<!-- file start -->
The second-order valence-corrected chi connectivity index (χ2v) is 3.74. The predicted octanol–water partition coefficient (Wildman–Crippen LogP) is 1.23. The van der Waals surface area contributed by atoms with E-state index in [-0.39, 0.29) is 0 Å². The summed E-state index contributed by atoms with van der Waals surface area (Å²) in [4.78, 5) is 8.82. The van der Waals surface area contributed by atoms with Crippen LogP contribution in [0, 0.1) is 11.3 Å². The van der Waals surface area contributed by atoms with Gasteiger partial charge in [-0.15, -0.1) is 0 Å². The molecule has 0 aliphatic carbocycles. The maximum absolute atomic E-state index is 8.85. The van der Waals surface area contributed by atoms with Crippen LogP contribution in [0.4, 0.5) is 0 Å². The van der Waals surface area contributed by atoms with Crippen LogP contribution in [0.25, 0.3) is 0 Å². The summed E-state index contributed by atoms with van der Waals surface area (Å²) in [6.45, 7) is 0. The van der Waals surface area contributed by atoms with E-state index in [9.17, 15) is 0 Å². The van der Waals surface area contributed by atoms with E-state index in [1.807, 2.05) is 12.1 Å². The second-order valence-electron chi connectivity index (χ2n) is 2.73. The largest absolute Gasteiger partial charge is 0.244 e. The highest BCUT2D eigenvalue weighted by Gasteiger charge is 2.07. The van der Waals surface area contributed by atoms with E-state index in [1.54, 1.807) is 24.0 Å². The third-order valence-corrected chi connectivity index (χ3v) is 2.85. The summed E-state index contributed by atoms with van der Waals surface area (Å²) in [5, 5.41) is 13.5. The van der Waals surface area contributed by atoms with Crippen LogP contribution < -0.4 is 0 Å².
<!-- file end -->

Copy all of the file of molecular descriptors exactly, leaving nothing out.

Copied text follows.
The second-order valence-corrected chi connectivity index (χ2v) is 3.74. The predicted octanol–water partition coefficient (Wildman–Crippen LogP) is 1.23. The van der Waals surface area contributed by atoms with E-state index in [-0.39, 0.29) is 0 Å². The summed E-state index contributed by atoms with van der Waals surface area (Å²) in [4.78, 5) is 8.82. The van der Waals surface area contributed by atoms with Crippen LogP contribution in [0, 0.1) is 11.3 Å². The van der Waals surface area contributed by atoms with Gasteiger partial charge in [-0.15, -0.1) is 0 Å². The molecule has 0 aliphatic carbocycles. The maximum absolute atomic E-state index is 8.85. The van der Waals surface area contributed by atoms with Crippen LogP contribution in [0.4, 0.5) is 0 Å². The van der Waals surface area contributed by atoms with Crippen LogP contribution in [0.25, 0.3) is 0 Å². The summed E-state index contributed by atoms with van der Waals surface area (Å²) in [6.45, 7) is 0. The van der Waals surface area contributed by atoms with E-state index in [9.17, 15) is 0 Å². The van der Waals surface area contributed by atoms with E-state index in [1.807, 2.05) is 12.1 Å². The second-order valence-electron chi connectivity index (χ2n) is 2.73. The largest absolute Gasteiger partial charge is 0.244 e. The highest BCUT2D eigenvalue weighted by Gasteiger charge is 2.07. The van der Waals surface area contributed by atoms with E-state index in [1.54, 1.807) is 24.0 Å². The third-order valence-corrected chi connectivity index (χ3v) is 2.85. The summed E-state index contributed by atoms with van der Waals surface area (Å²) in [5, 5.41) is 13.5. The van der Waals surface area contributed by atoms with Crippen LogP contribution < -0.4 is 0 Å².